Gov. Rick Scott on Tuesday vetoed a bill intended to help young undocumented immigrants get driver’s licenses, saying a White House policy linked to the measure was never approved by Congress, reports Jim Turner of the News Service of Florida.
Sen. Darren Soto, an Orlando Democrat who sponsored the Senate version of the bill, called the veto a missed opportunity for the governor to help foreigners who come to Florida and expects the rejection to be seen as “anti-Hispanic” at a time when the Republican Party has sought to boost its appeal among minorities.
“It’s hard for people to realize the America dream if you don’t have a driver license and most jobs require you to commute, so I think it’s more than symbolic,” Soto said. “It’s something that is needed in America to succeed.”
Scott wrote in his veto letter to Secretary of State Ken Detzner that while the legislation (HB 235) was well intentioned, the measure “should not have been done by relying on a federal government policy adopted without legal basis.”
The bill was tied to the U.S. Department of Homeland Security’s June 2012 memo that established a “Deferred Action for Childhood Arrivals.”
The process, while neither conferring citizenship nor permanent-resident status, grants a two year non-deportation promise to undocumented immigrants under 30 who don’t have criminal records, arrived in America before they were 16, lived in the country for at least five years, and were enrolled or graduated from high school or a university or had been honorably discharged from the U.S. military.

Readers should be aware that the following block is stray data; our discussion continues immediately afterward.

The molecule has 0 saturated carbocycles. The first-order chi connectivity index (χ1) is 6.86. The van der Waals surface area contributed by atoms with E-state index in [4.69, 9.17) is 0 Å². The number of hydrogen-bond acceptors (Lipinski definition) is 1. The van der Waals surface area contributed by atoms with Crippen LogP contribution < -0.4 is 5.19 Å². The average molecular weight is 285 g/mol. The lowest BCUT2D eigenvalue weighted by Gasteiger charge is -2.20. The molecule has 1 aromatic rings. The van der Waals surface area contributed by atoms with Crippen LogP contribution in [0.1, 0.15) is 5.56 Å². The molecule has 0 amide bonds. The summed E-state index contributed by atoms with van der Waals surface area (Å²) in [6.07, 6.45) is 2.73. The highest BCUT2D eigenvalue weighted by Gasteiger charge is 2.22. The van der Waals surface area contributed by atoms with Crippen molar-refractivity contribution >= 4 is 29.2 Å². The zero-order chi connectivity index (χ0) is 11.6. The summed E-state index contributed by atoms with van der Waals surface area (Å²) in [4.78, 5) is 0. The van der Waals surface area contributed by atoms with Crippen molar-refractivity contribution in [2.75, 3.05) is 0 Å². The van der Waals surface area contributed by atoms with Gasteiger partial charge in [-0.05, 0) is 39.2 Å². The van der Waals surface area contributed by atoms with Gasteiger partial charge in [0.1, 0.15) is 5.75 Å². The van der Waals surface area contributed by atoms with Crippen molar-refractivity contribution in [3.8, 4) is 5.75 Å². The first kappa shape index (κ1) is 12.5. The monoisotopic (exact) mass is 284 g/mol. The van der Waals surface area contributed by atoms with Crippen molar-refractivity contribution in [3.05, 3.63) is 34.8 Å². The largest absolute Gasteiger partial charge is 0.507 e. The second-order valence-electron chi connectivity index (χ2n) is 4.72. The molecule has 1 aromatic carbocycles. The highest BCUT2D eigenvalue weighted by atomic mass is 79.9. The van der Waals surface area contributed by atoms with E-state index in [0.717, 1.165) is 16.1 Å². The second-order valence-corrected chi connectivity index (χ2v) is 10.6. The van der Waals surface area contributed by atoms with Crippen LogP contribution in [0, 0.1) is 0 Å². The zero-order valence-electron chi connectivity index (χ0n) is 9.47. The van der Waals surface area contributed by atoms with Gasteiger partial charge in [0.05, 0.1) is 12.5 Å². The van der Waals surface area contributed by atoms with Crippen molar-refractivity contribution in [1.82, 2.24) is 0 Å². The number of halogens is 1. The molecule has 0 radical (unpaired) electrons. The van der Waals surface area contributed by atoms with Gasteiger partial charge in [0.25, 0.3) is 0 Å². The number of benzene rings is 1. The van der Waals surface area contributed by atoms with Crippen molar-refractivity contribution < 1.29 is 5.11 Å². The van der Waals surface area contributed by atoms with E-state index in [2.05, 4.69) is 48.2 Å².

“Deferred action status is simply a policy of the Obama Administration, absent congressional direction, designed to dictate removal action decisions using DHS agency discretion,” Scott wrote. “It was never passed by Congress, nor is it a promulgated rule. Given that deferred action status does not confer substantive rights or lawful status upon an individual, Florida is best served by relying on current state law.”
The bill would have added deferred-action status to the list of documents that the state Department of Highway Safety and Motor Vehicles could accept as proof of identity or legal presence for driver’s license applications.
A temporary driver’s license issued under the bill would expire the date the deferred-action exemption expired or after one year.
The measure was unanimously approved by the Florida Senate and received only two dissenting votes in the House.
The Florida Democratic Party, in issuing a release saying Scott “continues to alienate and discriminate,” estimated that the bill would have impacted more than 100,000 undocumented immigrants in Florida.
“We have huge Hispanic and Creole populations here in the state Florida … and the governor basically is saying they don’t deserve a driver’s license if they qualify under deferred action under the federal law,” Soto said.